1798 D. Crawford Poems 22 Duns my ears Wi' what was thought could maist defame The Volunteers.

1853 Christian Advocate May 78 These visits..merge at last in the pastor having his ears dunned with the complaints of one party against another, instead of any profitable conversation.

1931 F. Binder Journey in Eng. ii. 19 Our eyes are held up by the headline, our ears are dunned and deafened by advertisement.

2013 F. Dennis Love, of Kind(2014) 6 Our bitter tears and curses dun the ears Of gods gone deaf.
3. transitive. To drive (a particular idea, notion, thought, etc.) into a person's mind by continual or emphatic repetition. Cf. din v. 3.
Frequently, esp. in early use, with ears as the prepositional object of into; in these cases the emphasis is sometimes more on the wearying nature of the instruction than on the idea implanted in the mind by it (cf. sense 2b).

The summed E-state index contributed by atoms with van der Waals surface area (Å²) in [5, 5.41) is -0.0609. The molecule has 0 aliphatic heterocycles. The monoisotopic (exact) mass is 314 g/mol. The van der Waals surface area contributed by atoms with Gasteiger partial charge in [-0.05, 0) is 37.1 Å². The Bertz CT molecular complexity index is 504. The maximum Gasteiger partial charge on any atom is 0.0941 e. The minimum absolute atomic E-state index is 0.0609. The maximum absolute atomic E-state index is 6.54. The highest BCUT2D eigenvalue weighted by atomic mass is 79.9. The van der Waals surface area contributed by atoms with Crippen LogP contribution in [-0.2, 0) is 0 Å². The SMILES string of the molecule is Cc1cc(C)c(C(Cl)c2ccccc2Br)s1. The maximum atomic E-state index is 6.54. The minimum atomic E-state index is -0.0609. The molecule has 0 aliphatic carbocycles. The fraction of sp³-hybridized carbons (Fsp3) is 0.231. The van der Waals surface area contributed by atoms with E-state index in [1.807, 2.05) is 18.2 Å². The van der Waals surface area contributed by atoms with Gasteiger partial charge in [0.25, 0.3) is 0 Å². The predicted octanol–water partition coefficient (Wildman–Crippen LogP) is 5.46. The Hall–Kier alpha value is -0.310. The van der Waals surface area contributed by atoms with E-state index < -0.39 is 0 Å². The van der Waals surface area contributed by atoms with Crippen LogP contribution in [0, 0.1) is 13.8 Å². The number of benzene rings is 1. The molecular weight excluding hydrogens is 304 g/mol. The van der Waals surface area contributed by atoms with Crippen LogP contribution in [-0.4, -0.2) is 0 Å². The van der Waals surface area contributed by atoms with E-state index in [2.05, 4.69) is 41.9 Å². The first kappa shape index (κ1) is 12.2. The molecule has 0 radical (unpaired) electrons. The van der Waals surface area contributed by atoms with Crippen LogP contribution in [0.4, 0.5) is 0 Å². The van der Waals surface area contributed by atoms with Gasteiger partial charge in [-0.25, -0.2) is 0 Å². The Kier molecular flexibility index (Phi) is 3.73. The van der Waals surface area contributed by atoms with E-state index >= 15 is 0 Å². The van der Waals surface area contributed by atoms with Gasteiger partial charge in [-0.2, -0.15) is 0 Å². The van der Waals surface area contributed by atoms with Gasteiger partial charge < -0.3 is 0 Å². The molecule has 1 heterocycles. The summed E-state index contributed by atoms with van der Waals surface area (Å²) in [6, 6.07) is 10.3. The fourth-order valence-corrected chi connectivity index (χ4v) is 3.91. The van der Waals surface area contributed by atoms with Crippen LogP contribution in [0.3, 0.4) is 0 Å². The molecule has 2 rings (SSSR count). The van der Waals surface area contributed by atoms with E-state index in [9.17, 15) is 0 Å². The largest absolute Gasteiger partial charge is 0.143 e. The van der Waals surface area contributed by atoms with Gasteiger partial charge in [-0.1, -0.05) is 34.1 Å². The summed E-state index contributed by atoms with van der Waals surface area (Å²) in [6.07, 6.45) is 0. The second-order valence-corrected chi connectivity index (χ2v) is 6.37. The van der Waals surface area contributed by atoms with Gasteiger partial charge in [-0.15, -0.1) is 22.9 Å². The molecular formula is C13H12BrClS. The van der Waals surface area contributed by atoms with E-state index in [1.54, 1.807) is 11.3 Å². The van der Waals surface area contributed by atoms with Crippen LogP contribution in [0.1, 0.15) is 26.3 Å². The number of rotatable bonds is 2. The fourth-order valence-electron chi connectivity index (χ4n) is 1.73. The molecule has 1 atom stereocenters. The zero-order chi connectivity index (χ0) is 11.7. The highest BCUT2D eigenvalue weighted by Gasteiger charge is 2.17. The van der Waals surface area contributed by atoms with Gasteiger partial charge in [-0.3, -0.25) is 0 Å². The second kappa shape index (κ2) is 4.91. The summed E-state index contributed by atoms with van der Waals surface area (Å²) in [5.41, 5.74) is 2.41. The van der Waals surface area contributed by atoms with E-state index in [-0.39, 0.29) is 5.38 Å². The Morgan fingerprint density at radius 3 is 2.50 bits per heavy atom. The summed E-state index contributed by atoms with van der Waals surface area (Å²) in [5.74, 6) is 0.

1775 Strictures, Misc. & Compar. 84 The Protestant and Reformed Boasts of such Churches, for ever and ever dunned into our ears, may very emphatically be alluded to.

1830 Fraser's Mag. June 588/1 Big with the idea of that self-importance which from his earliest years is dunned into his ear.

1880 R. N. Cust Ling. & Oriental Ess. x. 302 The shape of the Continents is so dunned into us at school, that we cannot forget what was beyond and on both sides of the Indus.

1889 J. Thomson Trav. in Atlas & Southern Morocco xxiii. 332 Warnings like these had often been dunned in my ears, but, as before, I remained deaf.

1967 Flying May 73/1 lt methodically tortured innumerable aviation cadets and dunned into their tormented heads the idea that instrument flying had come from Dante's list of infernal punishments for aviators.

2011 N. Rankin Ian Fleming's Commandos ii. 37 ‘Please, God, make me like father’ was the prayer dunned into the boys.

Is the English here correct?

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English (UK) Spanish (Spain) Near fluent


English (UK) Spanish (Spain) Near fluent